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23 October 2006


Modeling metal-induced reconstruction of surfaces

Researchers at the Chinese Academy of Sciences (CAS) Institute of Physics (IOP), in collaboration with physicists at the US National Renewable Energy Laboratory, Oak Ridge National Laboratory and the University of Tennessee,
have proposed a generalized electron-counting model to serve as the guiding principle in understanding metal-induced surface reconstruction of compound semi- conductors (Lixin Zhang et al, Phys. Rev. Lett. 97 (2006), 126103).

On a typical semiconductor surface, atoms in the top layers often rearrange themselves to form a reconstructed surface. For compound semiconductors such as gallium arsenide and zinc selenide, a simple electron-counting (EC) model has proven to be instrumental in identifying the various forms of surface reconstruction. Since its proposal, the EC model has been applied successfully to many homogeneous semiconductor systems. It has also been
invoked extensively in determining the structures of surface defects such as vacancies, steps, and islands formed during homoepitaxial growth.

However, for the growth of metal on a semiconductor, in the earliest stages the adsorption of a submonolayer of metal often leads to the appearance of much richer surface reconstruction patterns than that in the corresponding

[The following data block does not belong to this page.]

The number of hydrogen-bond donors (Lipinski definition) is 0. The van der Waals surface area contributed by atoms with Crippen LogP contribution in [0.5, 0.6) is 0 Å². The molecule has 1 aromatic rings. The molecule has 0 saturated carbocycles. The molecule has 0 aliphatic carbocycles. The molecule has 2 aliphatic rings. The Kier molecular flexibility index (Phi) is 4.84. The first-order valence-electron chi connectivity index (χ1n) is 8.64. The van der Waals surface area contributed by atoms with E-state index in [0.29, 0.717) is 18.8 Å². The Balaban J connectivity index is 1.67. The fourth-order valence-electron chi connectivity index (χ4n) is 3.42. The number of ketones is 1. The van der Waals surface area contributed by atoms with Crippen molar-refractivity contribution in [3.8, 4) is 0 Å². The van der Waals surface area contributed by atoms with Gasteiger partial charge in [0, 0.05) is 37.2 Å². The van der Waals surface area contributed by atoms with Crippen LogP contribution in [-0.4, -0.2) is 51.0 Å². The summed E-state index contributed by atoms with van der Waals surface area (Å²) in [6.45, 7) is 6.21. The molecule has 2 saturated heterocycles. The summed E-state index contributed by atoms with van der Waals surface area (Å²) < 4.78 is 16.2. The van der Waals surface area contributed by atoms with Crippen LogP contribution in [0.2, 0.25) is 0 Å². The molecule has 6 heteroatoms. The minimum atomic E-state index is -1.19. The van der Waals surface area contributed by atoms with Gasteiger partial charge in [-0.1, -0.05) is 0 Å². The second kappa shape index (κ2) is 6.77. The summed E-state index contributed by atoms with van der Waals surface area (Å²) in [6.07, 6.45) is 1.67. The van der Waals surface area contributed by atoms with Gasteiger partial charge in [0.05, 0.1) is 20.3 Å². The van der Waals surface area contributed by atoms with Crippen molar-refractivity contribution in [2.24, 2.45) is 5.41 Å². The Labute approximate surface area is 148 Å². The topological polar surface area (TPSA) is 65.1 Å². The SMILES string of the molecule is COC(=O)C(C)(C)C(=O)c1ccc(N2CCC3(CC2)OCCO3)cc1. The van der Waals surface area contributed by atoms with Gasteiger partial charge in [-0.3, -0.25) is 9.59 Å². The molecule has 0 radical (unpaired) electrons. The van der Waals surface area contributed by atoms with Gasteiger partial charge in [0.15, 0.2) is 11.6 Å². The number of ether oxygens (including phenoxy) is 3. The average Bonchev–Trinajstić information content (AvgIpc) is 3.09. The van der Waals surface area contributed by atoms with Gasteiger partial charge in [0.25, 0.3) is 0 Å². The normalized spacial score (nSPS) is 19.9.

homogeneous case. Because the reconstruction influences many important properties of the metal/semiconductor contacts such as the Schottky-barrier heights, it is vital to understand the precise form of reconstruction for a given system. More recently, such reconstructions have also been shown to play an important role in influencing the growth of diluted magnetic semiconductors at the growth front.

To date, the determination of metal-induced reconstruction of compound semiconductor surfaces has primarily relied on a trial-and-error approach, typically using scanning tunneling microscopy (STM) or other techniques for structural characterization, and results from extensive first-principles calculations as inputs on a case-by-case basis.

Based on theoretical analysis, first-principles calculations, and experimental observations, CAS IOP doctoral student Zhang Lixin, under the guidance of tutor En'ge Wang, has established a generic guiding principle, embodied in generalized electron counting (GEC), that governs the surface reconstruction of compound semiconductors induced by different metal adsorbates. Within the GEC model, the adsorbates serve as an electron bath,
donating or accepting the right number of electrons as the host surface chooses a specific reconstruction that obeys the classic electron-counting model. In the paper, the predictive power of the GEC model is illustrated for a wide range of metal adsorbates.